Is there value in the ‘tech titans’?

Patrick Poke

On the topic of valuation, Professor Aswath Damodaran is one of the greatest communicators of our time. Recently, he sat down with another famous NYU professor, Scott Galloway, to discuss the valuations of some of the world’s leading technology companies. Professor Galloway is known for his engaging TED-style talks where he often discusses the strategies of the ‘tech titans’ and isn’t afraid to express his opinions about potential winners and losers. Given their respective specialties, I was understandably excited to see the two sit down for a half hour chat about the current valuations of these ‘tech titans’. You can watch the full video or read my highlights below.

A bottom-up approach to valuation

The traditional approach to valuation is top-down. This means that you start by projecting out a company’s revenues, then subtract expenses and capital spending, before applying a discount rate. Today’s ‘tech titans’ are increasingly measuring their success via the value of a user. Professor Damodaran suggests that it may be time to take the same approach in valuation and start with the value of a user, then build up from there.

Key factors in assessing the value of a user

  1. User engagement – how long do users spend using your service each day
  2. User loyalty – users that are more likely to stick around are worth more
  3. Upsell potential – how likely is it that you can sell your users more of your product.

The users

  • Netflix users have a high value as they’re unlikely to opt-out. Netflix users have a 95%+ renewal rate.
  • Amazon Prime subscribers are valuable because they spend hundreds of additional dollars per year on Amazon merchandise.
  • Twitter users have a low value as they’re not particularly engaged with the platform, making it difficult to monetise.

The companies

  • Amazon looks ‘priced to perfection’. The only way the current valuation looks justified is if they can create a complete monopoly in every industry they’re currently targeting. However, Professor Damodaran says he wouldn’t bet against it.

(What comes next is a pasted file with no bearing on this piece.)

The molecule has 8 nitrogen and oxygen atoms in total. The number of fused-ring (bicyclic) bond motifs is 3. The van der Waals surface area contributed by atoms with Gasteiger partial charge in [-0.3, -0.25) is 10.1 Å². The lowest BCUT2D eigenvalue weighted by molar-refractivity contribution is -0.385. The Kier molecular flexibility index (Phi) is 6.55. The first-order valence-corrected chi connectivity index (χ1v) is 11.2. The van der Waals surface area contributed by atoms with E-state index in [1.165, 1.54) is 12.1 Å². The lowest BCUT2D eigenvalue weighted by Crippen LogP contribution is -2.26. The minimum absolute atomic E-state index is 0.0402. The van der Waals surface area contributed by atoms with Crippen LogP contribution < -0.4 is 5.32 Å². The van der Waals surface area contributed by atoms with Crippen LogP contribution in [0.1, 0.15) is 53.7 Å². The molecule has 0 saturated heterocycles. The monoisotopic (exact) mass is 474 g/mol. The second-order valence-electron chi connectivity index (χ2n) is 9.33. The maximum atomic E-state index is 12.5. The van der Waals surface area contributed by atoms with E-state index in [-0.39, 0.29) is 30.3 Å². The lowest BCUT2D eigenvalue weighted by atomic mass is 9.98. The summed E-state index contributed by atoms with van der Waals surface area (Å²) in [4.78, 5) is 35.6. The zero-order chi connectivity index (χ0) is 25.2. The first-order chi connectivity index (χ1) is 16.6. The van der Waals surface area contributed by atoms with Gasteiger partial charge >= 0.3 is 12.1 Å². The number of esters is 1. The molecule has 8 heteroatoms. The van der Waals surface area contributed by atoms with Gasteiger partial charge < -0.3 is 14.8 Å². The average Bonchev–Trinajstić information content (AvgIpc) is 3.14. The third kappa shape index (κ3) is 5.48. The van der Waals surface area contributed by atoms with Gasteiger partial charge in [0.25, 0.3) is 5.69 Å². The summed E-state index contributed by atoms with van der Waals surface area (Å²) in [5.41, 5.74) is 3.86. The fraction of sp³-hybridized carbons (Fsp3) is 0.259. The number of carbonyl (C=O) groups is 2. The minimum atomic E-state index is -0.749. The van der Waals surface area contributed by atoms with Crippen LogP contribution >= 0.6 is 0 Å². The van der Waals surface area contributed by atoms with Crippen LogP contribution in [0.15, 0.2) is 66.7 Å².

• Snap has nearly 160M users – around half of Twitter’s, but the users are far more engaged. Snap is still overvalued, but getting closer to fair value. Snap is “one bad earnings report away from being a buy.”
  • Uber’s basic business model is flawed. Low capital intensity allowed Uber to grow quickly, but it also means there are no barriers to entry, resulting in a weak network effect. Uber looks overvalued at $70B.
  • Airbnb benefits from a global network effect, unlike Uber. At $25B, Airbnb looks closer to fair value but faces regulatory risk.
  • Professor Damodaran expects Facebook to win the fight with Google for the advertising dollar. “Every action that Facebook takes is designed to make you stay in their ecosystem.”
  • Google/Alphabet still makes 95% of its revenues from advertising. The search engine is a “sugar daddy”. Google is close to fair value, and has always traded within 10-15% of fair value.
  • Apple is right at fair value. Professor Damodaran qualifies this; “whenever I get to that point, I sell the shares because you’re now playing ‘the next iPhone game.’” If the iPhone 8 doesn’t do well, Apple shares could drop by half, which would create a buying opportunity.
  • Netflix has pivoted its business model to focus on original content. At its current price, it’s “a little overvalued”, but Professor Damodaran is keeping it on his radar.

In the full video, Professor Damodaran explains why Facebook’s $19B purchase of Whatsapp wasn’t as silly as it looked, and shares his view on the valuation of each of the ‘titans’.


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